More awareness, earlier diagnosis of hepatitis urged
Hongkongers need to know more about hepatitis and be diagnosed quicker, the World Hepatitis Alliance said yesterday.
It urged the government to step up promotion of hepatitis awareness and establish a local strategy for earlier identification of virus carriers.
The appeal came ahead of World Hepatitis Day on Saturday.
An earlier survey showed half of the city's population had never been tested for hepatitis B virus, which can be transmitted by exchanges of body fluids, a local expert said.
The virus can predispose carriers to developing cirrhosis of the liver or liver cancer. It is estimated about 8 per cent of the population is affected by chronic hepatitis B, giving it a 'high' rating for prevalence under international benchmarks.
'Everyone in the city should know whether or not they are infected,' said Professor George KK Lau, founding trustee of the Cheng Si Yuen (China-International) Hepatitis Research Foundation. About 20,000 people die from liver diseases each year in Hong Kong, mostly from viral hepatitis.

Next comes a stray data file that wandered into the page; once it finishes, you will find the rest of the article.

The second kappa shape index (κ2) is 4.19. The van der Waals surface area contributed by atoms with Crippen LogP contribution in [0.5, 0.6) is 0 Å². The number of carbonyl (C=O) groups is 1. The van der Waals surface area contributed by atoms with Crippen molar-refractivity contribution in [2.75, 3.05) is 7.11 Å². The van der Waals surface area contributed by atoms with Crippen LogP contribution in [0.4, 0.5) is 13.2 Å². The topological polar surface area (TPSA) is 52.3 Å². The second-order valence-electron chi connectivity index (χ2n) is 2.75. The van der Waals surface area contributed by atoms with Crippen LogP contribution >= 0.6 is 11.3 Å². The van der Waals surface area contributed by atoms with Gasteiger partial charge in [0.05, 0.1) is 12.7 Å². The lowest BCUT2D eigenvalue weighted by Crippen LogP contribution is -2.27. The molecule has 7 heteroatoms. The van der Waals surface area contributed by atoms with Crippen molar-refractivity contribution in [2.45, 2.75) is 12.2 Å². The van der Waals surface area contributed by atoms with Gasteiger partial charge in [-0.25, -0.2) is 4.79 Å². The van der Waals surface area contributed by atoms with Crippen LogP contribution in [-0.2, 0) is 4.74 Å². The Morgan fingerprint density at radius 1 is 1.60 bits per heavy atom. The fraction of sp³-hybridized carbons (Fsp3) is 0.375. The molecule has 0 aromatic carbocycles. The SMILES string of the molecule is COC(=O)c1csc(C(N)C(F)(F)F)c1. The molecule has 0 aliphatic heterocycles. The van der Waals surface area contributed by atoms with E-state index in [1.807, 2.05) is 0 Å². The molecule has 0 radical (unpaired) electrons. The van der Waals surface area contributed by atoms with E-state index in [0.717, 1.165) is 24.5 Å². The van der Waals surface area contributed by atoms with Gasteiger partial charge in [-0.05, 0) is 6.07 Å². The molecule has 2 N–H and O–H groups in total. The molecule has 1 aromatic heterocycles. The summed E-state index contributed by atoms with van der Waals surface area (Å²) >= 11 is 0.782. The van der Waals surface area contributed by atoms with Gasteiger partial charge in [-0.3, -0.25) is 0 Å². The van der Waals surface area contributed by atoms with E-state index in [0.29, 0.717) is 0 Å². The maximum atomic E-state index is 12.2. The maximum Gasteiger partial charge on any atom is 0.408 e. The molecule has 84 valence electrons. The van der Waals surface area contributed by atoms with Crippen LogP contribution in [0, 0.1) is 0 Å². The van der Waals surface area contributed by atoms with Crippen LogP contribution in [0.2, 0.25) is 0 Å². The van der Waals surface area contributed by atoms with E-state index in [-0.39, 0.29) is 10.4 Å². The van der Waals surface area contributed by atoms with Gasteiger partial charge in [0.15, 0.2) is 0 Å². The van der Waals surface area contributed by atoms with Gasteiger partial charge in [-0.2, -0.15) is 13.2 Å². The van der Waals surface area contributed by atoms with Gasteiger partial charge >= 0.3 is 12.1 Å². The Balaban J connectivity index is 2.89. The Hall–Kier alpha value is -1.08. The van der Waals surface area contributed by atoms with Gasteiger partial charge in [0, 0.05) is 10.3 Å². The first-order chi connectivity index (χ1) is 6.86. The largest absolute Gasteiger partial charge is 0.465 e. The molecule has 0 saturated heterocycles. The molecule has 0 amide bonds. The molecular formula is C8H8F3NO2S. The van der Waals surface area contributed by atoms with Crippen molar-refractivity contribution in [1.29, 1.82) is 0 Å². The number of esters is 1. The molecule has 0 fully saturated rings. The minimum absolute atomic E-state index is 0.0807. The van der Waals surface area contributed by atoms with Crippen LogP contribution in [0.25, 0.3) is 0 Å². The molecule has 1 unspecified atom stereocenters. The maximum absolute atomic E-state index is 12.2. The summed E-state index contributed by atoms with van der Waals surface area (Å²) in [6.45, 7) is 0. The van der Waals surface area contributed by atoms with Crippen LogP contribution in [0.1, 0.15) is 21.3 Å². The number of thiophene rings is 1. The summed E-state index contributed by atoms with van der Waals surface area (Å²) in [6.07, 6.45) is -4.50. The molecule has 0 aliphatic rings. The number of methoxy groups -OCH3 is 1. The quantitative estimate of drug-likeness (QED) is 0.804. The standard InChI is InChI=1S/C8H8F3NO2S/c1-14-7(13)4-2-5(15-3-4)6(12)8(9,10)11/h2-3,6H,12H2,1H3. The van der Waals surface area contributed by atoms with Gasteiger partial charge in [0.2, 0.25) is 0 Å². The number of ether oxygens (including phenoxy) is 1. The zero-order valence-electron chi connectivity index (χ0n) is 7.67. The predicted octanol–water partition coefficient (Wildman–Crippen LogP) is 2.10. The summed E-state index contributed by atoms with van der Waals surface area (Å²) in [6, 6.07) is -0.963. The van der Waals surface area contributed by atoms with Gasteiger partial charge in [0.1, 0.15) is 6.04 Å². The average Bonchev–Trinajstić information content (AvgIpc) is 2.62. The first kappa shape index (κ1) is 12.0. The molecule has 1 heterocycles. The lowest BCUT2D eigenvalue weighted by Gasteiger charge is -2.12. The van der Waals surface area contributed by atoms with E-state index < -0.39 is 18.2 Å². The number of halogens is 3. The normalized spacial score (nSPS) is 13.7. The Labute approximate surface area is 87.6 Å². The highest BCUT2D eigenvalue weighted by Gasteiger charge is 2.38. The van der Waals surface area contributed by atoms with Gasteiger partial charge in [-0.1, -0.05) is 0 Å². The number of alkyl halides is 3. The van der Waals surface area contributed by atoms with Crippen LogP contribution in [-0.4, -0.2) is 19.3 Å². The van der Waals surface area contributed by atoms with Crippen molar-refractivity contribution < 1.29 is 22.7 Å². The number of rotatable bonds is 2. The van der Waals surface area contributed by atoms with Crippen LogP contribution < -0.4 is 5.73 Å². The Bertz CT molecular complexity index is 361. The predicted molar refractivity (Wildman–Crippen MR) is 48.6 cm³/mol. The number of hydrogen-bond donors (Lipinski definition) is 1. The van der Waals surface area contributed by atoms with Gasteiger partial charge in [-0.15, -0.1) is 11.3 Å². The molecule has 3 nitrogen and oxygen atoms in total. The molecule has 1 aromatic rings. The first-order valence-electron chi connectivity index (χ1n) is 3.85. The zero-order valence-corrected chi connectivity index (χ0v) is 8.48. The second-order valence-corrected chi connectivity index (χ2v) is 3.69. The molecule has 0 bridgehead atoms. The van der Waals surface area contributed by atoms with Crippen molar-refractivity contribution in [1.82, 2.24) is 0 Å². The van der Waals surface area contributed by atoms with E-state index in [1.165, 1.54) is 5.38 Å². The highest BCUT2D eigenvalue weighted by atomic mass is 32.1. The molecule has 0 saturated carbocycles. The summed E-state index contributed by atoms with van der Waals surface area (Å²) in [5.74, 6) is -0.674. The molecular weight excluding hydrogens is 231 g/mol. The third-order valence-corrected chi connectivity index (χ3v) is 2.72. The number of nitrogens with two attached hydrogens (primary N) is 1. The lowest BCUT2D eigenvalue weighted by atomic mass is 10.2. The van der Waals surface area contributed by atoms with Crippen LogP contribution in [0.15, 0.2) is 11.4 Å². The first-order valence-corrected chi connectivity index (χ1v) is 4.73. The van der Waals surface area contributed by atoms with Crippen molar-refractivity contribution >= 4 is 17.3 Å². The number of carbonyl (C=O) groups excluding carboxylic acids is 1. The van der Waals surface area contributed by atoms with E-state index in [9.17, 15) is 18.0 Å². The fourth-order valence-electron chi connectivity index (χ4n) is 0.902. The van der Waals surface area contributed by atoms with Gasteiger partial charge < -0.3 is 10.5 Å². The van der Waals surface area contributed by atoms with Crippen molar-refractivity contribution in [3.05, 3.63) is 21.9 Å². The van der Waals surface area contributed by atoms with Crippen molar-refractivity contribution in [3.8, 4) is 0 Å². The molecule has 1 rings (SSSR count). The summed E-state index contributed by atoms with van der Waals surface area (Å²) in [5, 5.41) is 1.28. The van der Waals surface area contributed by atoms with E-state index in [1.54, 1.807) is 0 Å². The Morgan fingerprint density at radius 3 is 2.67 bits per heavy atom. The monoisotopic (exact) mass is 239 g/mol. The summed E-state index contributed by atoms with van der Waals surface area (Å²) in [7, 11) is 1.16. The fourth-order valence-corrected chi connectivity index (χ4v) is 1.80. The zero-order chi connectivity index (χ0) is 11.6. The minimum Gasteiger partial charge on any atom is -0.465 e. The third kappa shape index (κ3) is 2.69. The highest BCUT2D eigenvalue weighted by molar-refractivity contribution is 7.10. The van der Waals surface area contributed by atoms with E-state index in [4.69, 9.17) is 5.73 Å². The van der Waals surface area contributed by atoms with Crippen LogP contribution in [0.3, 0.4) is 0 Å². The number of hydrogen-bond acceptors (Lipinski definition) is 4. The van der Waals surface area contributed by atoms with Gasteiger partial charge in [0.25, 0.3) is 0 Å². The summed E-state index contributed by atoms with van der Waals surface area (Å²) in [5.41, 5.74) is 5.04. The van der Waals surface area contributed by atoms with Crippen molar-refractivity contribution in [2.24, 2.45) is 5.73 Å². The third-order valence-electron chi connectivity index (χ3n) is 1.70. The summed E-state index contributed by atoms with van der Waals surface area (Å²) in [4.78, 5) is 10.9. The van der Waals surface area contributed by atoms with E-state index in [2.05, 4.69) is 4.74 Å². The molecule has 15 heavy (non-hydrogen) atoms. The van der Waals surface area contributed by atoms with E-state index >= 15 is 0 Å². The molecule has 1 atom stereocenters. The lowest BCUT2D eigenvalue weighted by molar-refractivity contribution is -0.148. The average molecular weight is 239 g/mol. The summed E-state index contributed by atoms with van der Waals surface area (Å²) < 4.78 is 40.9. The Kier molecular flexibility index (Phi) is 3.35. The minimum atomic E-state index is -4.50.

Lau said: 'These deaths are largely preventable as there are drugs to treat hepatitis. But by the time we see most people, they have been unaware of their sickness for so long there is nothing we can do to save them.'
Hepatitis B is the most serious type of viral hepatitis that is communicable to others, but only about 15 per cent of the infected are classified as high risk and requiring immediate treatment. Lau said a quick, cheap (HK$10) blood test could tell whether a person was infected.
World Hepatitis Alliance president Charles Gore said: 'Government and public health bodies need to do more to boost awareness and help more people to seek and access diagnosis and treatment.'
Since 1988, babies born in the city have been vaccinated against hepatitis B and will have lifelong immunity. Older people can obtain 20-year protection through vaccination.